The Big Surprise Tour — a musical ode to string band fiddling, working man’s music and American folk troubadours — began earlier this month in New Hampshire and is headed down to Nashville. The tour features contemporary “Americana” artists, such as Old Crow Medicine Show and the magnetic Dave Rawlings and Gillian Welch (performing together as The Dave Rawlings Machine), as well as singer-songwriter Justin Townes Earle and Catskills rockabilly troupe, the Felice Brothers.
Old-timey Southern music, long marginalized by Nashville’s pop-country charts, seems to be making a barnstorming, seersucker comeback. Yet this renewed interest in antique forms — claw-hammer banjo and murder ballads, to name a few — is as much the product of curious outsiders as native sons. Drawn by the rich tradition of American roots music, these artists are remaking the sound and themselves in the process.
Take The Felice Brothers’ fiddler and washboard player, Greg Farley. At a concert stop Sunday in Charlottesville, Va., Farley wore an oversized Yankees cap, plain white tee and gold chain that looked more Beastie Boys than Soggy-Bottom. Yet, his raw enthusiasm for the music (if not a strict adherence to its traditional visual aesthetic) is infectious and genuine.
Welch and Rawlings more subtly exemplify the new Americana, blending a pared-down rural sound with a contemporary idiom and skill at arrangement (“Look At Miss Ohio” or “Wrecking Ball,” for instance). Welch, whose lyrical alto graced the soundtrack of “O Brother, Where Art Thou?”, drawls gently when she speaks and her toothy smile and slight frame seem a little Faulknerian. Rawlings, a quiet, intense musician, improvises on the guitar with a virtuosity that causes his body to swivel freely from the waist.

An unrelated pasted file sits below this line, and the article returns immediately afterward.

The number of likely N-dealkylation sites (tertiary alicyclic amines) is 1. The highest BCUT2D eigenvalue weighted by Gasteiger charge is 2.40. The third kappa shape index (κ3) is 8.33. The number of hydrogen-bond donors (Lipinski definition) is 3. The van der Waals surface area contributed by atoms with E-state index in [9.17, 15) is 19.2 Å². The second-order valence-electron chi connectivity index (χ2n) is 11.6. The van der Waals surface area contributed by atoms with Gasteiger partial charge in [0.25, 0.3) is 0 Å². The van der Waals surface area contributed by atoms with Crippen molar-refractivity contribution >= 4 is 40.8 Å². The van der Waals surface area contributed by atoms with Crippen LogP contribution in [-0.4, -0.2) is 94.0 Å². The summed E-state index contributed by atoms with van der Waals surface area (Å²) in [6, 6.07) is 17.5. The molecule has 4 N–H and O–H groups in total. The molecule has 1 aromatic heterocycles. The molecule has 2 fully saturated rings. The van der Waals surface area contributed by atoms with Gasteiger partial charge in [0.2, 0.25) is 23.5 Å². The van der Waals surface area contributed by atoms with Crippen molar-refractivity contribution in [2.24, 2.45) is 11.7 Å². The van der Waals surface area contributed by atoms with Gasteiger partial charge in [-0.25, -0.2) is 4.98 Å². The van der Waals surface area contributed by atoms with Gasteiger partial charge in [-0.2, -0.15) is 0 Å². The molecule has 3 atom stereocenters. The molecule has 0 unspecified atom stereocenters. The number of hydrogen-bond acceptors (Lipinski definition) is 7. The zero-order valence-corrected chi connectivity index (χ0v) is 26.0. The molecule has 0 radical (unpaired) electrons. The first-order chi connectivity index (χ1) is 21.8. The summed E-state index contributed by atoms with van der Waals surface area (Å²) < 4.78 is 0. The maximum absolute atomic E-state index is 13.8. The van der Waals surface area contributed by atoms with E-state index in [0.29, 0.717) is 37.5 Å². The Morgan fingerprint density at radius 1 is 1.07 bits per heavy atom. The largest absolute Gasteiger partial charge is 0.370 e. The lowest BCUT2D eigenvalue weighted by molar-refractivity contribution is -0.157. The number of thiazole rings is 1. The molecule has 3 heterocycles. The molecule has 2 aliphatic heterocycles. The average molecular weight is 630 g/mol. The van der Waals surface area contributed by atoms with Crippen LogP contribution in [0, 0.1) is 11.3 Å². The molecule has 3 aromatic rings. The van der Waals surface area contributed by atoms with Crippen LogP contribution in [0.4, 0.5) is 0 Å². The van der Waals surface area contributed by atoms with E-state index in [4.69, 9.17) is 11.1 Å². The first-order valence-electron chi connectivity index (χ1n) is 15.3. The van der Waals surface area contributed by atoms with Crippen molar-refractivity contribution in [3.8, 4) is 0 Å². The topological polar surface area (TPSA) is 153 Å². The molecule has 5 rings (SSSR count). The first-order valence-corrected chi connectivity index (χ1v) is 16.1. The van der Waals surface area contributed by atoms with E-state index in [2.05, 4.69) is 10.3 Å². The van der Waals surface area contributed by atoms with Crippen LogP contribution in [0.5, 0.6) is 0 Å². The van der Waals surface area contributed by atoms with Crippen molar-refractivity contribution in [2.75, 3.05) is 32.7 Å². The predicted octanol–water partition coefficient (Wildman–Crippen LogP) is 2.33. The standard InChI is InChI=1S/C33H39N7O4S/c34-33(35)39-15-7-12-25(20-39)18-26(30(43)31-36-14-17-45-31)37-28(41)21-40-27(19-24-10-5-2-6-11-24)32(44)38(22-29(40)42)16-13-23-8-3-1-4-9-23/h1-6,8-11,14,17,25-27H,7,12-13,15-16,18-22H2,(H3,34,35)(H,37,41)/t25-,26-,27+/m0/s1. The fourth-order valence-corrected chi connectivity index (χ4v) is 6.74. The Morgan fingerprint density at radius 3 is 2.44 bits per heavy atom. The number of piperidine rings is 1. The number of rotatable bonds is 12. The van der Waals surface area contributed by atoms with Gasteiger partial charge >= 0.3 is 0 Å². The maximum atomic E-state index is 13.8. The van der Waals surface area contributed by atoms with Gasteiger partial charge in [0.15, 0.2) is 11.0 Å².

Neither musician, however, grew up south of the Mason-Dixon Line, and some critics have questioned their country credentials. (Welch discovered bluegrass in California and later met Rawlings, a Rhode Island native, at the Berklee College of Music in Boston.) But both have adopted Nashville with such a graceful musicianship that cries of cultural carpet-bagging seem unusually tone-deaf. At the Charlottesville venue, the pair played a new song called “Sweet Tooth” from a yet-to-be recorded studio album. Emanating pitch-perfect folksy, early rock ‘n’ roll style, even their understated cowboy gear comes off as charming instead of cloying.
Like many of their primary influences — Minnesota-born Bob Dylan and the mostly-Canadian rockers, The Band (“The Night They Drove Old Dixie Down”) — the members of The Big Surprise Tour who have adopted, and been adopted by, Southern music are paying homage to its rich past by reviving a regional sound for a wider audience. In the signature romp of Old Crow Medicine Show, “Wagon Wheel,” a lyric goes: “Runnin’ from the cold up in New England/ I was born to be a fiddler in an old-time string band.”